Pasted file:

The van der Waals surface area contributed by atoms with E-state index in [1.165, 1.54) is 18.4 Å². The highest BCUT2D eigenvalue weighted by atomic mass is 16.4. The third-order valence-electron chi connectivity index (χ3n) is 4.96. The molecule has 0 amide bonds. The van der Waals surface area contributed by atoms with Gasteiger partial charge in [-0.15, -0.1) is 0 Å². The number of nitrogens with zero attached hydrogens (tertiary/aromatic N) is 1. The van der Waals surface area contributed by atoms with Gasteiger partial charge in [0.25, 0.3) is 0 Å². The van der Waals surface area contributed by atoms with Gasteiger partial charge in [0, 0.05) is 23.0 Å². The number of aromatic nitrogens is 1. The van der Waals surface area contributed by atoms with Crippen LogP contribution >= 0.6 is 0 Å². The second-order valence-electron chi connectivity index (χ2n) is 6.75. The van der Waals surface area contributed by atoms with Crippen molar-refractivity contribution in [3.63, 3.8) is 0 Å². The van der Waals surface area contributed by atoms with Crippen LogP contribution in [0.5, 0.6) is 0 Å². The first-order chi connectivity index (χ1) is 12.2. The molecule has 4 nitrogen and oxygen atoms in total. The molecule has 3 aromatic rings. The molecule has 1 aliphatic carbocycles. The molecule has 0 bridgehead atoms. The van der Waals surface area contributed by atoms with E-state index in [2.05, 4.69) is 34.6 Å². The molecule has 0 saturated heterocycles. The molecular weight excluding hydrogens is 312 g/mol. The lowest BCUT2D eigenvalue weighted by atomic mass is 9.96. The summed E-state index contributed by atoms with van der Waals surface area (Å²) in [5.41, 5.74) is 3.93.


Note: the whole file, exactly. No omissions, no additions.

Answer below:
The van der Waals surface area contributed by atoms with E-state index in [1.165, 1.54) is 18.4 Å². The highest BCUT2D eigenvalue weighted by atomic mass is 16.4. The third-order valence-electron chi connectivity index (χ3n) is 4.96. The molecule has 0 amide bonds. The van der Waals surface area contributed by atoms with Gasteiger partial charge in [-0.15, -0.1) is 0 Å². The number of nitrogens with zero attached hydrogens (tertiary/aromatic N) is 1. The van der Waals surface area contributed by atoms with Gasteiger partial charge in [0.25, 0.3) is 0 Å². The van der Waals surface area contributed by atoms with Gasteiger partial charge in [0, 0.05) is 23.0 Å². The number of aromatic nitrogens is 1. The van der Waals surface area contributed by atoms with Crippen LogP contribution >= 0.6 is 0 Å². The second-order valence-electron chi connectivity index (χ2n) is 6.75. The van der Waals surface area contributed by atoms with Crippen molar-refractivity contribution in [3.63, 3.8) is 0 Å². The van der Waals surface area contributed by atoms with Crippen LogP contribution in [0.5, 0.6) is 0 Å². The first-order chi connectivity index (χ1) is 12.2. The molecule has 4 nitrogen and oxygen atoms in total. The molecule has 3 aromatic rings. The molecule has 1 aliphatic carbocycles. The molecule has 0 bridgehead atoms. The van der Waals surface area contributed by atoms with E-state index in [2.05, 4.69) is 34.6 Å². The molecule has 0 saturated heterocycles. The molecular weight excluding hydrogens is 312 g/mol. The lowest BCUT2D eigenvalue weighted by atomic mass is 9.96. The summed E-state index contributed by atoms with van der Waals surface area (Å²) in [5.41, 5.74) is 3.93.